North Korea’s short-range missile launch sparks flurry of speculation

By Shin Hyon-hee
  • Published : Aug 27, 2017 - 17:49
  • Updated : Aug 28, 2017 - 16:25

North Korea`s advanced 300-milimeter multiple launch rocket system is seen during a military parade in Pyongyang in October 2015. (Kyodo-Yonhap)

North Korea fired three short-range rockets into the East Sea on Saturday in an apparent display of force against an ongoing South Korea-US military drill which Pyongyang calls a rehearsal of war.

Cheong Wa Dae and South Korea’s military said the North launched “several” projectiles from an advanced 300-milimeter multiple launch rocket system and they flew up to 250 kilometers in a preliminary assessment.

The US Pacific Command said of the three missiles, the first and third traveled around 250 kilometers in a northeastern direction, revising its initial report that they “failed in flight.” The second one is likely to have “blown up almost immediately,“ it said. 

The update appears to be a result of consultations with Seoul, but PACOM defined the three projectiles as short-range ballistic missiles, not the rocket artillery system as evaluated by Seoul.

Both militaries said they are working on a more detailed analysis and will provide its outcome later on.

But Kim Dong-yub, a former Navy officer and now professor at Kyungnam University’s Institute of Far Eastern Studies in Seoul, said the two countries’ assessments do not necessarily contradict because the 300-milimeter MLRS could be classified as a ballistic missile system given its self-propelled and Global Positioning System guidance features.

Following the missile liftoff, South Korean President Moon Jae-in instructed National Security Office chief Chung Eui-yong to convene a meeting of the National Security Council to review the launch, military readiness and the overall security situation.

The White House said Trump was also briefed on the launch and said it is “monitoring the situation.”

The issue is expected to be on the agenda for Seoul’s Vice Foreign Minister Lim Sung-nam, who departed Sunday for a three-day trip in Washington to meet with US Deputy Secretary of State John Sullivan and other key officials.

“During the session, the NSC called for the ongoing exercise to be carried out in an even more thorough manner,” presidential press secretary Yoon Young-chan said.

The latest launch came as South Korea and the US stage the annual Ulchi Freedom Guardian exercise which has long been a source of fury for the North.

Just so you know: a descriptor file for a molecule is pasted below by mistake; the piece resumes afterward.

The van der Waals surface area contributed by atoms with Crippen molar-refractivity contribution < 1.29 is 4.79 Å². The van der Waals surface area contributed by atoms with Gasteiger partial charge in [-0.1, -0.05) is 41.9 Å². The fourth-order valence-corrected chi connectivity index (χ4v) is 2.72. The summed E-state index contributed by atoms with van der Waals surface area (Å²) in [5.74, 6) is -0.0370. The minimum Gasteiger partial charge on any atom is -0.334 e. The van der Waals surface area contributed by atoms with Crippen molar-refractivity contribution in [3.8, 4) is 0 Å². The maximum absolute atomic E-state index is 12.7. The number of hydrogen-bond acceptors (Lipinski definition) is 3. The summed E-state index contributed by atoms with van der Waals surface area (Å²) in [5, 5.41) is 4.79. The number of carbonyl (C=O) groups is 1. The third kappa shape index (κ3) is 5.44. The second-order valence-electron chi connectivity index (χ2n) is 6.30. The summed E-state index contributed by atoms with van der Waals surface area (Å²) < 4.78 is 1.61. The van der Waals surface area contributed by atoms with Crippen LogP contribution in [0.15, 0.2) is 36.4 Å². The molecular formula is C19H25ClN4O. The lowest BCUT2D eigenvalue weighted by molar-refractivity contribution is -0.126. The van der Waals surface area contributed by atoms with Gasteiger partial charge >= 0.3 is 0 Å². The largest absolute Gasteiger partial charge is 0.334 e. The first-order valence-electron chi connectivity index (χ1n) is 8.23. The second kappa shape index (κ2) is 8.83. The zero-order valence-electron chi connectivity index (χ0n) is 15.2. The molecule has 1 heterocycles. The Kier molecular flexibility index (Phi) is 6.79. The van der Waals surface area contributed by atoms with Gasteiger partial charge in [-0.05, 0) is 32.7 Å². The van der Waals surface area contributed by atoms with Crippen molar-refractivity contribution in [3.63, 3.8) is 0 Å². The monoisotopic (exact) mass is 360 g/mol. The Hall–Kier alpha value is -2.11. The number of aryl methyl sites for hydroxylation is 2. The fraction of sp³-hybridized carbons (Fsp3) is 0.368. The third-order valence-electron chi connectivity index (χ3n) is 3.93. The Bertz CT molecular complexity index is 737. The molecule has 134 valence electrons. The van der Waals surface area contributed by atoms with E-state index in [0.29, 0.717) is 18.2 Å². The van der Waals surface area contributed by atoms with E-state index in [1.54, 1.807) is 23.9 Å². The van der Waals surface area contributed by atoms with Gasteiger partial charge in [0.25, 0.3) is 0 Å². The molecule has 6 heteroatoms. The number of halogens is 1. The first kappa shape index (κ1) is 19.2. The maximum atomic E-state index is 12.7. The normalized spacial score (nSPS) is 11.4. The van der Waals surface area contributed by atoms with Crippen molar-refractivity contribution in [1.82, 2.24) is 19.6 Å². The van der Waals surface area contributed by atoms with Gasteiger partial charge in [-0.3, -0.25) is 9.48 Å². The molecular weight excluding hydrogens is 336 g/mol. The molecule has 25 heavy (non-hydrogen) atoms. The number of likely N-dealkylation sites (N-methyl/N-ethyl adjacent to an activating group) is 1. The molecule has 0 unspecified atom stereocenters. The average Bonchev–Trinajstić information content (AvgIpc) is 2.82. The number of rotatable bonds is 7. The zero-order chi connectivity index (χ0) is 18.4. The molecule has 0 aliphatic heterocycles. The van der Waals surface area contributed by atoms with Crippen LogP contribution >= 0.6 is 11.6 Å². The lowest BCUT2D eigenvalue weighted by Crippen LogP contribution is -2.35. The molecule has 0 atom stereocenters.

Yet Pyongyang is seen to have opted for a relatively low-level provocation, compared with a test of an intercontinental ballistic missile or nuclear device, amid signs of cooling tension after exchanging a ferocious warlike rhetoric with the Donald Trump administration.

Tension had flared up to an extraordinary level after the North fired a second ICBM and threatened to strike waters near Guam, to which Trump vowed to respond with “fire and fury.”

So the “low-intensity” response boosted cautious optimism among some observers that the mood may turn around quickly and Pyongyang could move toward talks with Washington. As the rhetoric died down last week, Trump said the North is “starting to respect us,” while Secretary of State Rex Tillerson said “some dialogue” is possible if the regime shows restraint.
PACOM, for its part, noted in its statement that the latest test did not pose a threat to the US or Guam.

A senior Cheong Wa Dae official also said the launch was not serious but part of its “usual response” to the UFG that has “nothing to do with” a strategic provocation.

“If it weren’t the UFG period, we wouldn’t have assembled the NSC,” the official told reporters Saturday. “What’s the matter is whether or not it was a strategic weapon, ICBM-class weapon, not whether or not it is a short-range ballistic missile. What we’re watching most closely is a long-range missile, especially the ICBM.”

But such a view spawned skepticism, with some opposition lawmakers and scholars taking issue with what they call the presidential office’s lax security oversight.

The conservative Bareun Party issued a statement, saying the missile launch once again highlighted that “what’s open is the door for confrontation, not dialogue” as argued by the Moon administration.

Kim, the professor, pointed to a separate report Saturday from the official Korean Central News Agency to say the North is not showing a typical response to the annual drill. 

The image captured from the official Korean Central Television shows North Korean leader Kim Jong-un (center) overseeing a drill of special forces units, designed to seize Baengnyeongdo and Yeonpyeongdo, two of the five major South Korean islands near the inter-Korean border in the West Sea. (Yonhap)

Aimed directly at Seoul, the report said leader Kim Jong-un oversaw a drill of special forces units, designed to seize two of the five major South Korean islands near the inter-Korean border in the West Sea -- Baengnyeongdo and Yeonpyeongdo. In 2010, the communist state launched an attack on the latter island, prompting a trade of fire between the sides’ militaries that resulted in the death of two soldiers and two civilians on top of nearly another two dozen injured.

“I’m afraid if the island exercise is for North Korea to show its resolve that it will make the South a sure hostage at a time when there is talk of a US pre-emptive strike and military action against the North after the Guam threats,” Kim said.

“It is difficult to simply see the exercise as a regular training or a response to the UFG. ... It would be wishful thinking if you think they backed off mindful of the global sentiment or in hopes of a change from the US.”

By Shin Hyon-hee (